Titanium Applications

Titanium is a shiny metal that is known for its high strength, low density, and silver color. It is a chemical element (with chemical symbol Ti) that belongs to the transition metal category and has an atomic number 22.

In 1971, titanium was first discovered in the county of Cornwall in Great Britain by British mineralogist and clergyman William Gregor. It was named after the Titans, an archaic race of super deities in Greek mythology, by Martin Heinrich Klaproth.

Since titanium is a metallic element, it possesses physical properties that make it an ideal alloy component in the production of durable but lightweight materials for various purposes.

Despite its low density, titanium has a high strength-to-weight quotient. It also has high melting point, making it a functional refractory metal. It is hard, but not as hard as some heat-treated steels. It has poor electrical and heat conductivity, and is non-magnetic.

Titanium is widely used in the designer jewelry industry due to its durability. It is lightweight, corrosion resistant, dent resistant, and hypoallergenic, so it is the go-to metal in producing rings, watches, and other ornaments.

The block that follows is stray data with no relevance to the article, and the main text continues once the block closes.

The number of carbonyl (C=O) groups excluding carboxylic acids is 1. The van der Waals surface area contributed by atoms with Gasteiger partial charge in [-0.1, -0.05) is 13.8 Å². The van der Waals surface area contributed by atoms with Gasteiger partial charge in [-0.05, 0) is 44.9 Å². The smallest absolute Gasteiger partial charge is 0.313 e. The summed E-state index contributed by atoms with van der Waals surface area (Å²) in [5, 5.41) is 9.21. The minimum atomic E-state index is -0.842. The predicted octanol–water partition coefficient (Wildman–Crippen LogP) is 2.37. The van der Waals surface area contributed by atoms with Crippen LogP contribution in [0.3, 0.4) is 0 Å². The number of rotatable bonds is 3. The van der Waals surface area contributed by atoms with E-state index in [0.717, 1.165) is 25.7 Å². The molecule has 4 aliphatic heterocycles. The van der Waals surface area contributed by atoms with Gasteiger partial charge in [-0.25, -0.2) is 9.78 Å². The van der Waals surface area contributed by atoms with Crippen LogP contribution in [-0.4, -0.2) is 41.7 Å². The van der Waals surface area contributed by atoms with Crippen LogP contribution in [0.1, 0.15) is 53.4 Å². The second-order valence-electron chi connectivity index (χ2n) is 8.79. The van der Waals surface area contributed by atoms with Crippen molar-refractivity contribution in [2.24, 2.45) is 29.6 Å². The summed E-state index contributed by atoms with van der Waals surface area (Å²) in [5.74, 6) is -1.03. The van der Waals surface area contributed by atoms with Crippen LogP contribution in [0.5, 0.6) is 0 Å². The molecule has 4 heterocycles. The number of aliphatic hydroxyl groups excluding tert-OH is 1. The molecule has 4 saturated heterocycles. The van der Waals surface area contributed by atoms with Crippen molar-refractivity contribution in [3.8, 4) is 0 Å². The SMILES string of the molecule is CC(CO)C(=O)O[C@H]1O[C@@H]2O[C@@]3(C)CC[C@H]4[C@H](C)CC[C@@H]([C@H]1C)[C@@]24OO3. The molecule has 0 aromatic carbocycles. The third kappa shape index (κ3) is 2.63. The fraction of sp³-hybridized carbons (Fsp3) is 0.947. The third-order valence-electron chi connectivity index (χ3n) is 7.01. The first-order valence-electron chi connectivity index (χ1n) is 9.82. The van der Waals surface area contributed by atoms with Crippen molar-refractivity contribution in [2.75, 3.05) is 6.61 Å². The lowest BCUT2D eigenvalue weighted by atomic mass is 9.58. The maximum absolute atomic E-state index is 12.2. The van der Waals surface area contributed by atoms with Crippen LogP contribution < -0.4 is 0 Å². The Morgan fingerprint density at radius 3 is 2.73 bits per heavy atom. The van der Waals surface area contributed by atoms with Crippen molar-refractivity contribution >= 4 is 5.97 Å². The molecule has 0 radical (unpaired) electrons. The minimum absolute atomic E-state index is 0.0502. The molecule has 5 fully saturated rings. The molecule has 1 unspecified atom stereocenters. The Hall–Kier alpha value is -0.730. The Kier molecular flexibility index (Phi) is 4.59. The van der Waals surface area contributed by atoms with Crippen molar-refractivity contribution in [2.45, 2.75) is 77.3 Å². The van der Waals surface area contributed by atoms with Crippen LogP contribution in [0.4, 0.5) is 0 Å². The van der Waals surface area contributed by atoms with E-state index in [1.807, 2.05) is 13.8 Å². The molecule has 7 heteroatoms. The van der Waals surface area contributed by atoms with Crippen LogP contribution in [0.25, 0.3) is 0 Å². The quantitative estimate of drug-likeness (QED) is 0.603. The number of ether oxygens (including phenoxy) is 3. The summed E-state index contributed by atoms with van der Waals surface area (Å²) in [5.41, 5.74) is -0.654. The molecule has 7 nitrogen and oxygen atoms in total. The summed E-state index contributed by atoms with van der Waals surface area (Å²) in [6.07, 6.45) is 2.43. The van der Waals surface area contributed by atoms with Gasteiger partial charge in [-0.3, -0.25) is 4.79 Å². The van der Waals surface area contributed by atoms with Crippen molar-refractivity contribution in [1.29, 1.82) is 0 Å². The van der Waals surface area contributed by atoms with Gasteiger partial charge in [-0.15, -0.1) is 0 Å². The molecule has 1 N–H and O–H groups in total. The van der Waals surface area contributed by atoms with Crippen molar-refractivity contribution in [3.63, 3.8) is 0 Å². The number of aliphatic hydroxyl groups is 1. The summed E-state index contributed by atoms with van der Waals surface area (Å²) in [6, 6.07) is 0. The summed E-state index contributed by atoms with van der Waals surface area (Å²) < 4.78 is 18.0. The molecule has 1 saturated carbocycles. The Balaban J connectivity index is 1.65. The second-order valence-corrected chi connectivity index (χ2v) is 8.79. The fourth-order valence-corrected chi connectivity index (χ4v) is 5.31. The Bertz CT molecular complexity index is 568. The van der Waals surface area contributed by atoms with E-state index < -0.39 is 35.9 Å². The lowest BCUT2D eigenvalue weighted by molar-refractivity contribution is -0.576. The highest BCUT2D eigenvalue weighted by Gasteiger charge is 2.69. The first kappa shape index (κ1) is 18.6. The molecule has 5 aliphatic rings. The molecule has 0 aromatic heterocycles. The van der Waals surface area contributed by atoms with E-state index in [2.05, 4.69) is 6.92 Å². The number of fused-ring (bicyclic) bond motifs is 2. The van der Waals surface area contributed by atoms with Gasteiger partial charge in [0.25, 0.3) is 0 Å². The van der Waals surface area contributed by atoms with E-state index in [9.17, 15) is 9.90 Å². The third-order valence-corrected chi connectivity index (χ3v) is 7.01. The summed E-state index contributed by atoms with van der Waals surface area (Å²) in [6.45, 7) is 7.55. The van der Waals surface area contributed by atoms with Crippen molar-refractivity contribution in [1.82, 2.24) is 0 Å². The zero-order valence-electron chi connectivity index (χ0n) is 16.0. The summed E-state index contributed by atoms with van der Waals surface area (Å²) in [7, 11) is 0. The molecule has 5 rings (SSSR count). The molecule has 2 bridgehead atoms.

In the medical field, this particular element is utilized in the manufacture of dental implants, joint replacement components, and other surgical implements. It is non-magnetic so people with titanium implants can undergo magnetic resonance imaging, or MRI, without running into any problem.

Because titanium is lightweight and durable, it is a good metal to use in automobile manufacture, especially in vehicles meant for racing. Its minimal weight can maintain its rigidity and strength, so it is utilized to design some parts of high-end cars, such as the titanium exhausts in certain Corvette models.

Chemical industries that require materials that are resistant to corrosion have benefited from the ability of titanium to withstand rust even after exposure to different corrosive media. For this reason, the element is used in making valves, process vessels, tanks, pipes, and other equipment.

Sporting and outdoor goods, such as golf clubs, tennis rackets, helmet grills, bike frames, tents, lanterns, eating utensils, and cookware, are also made up of titanium parts.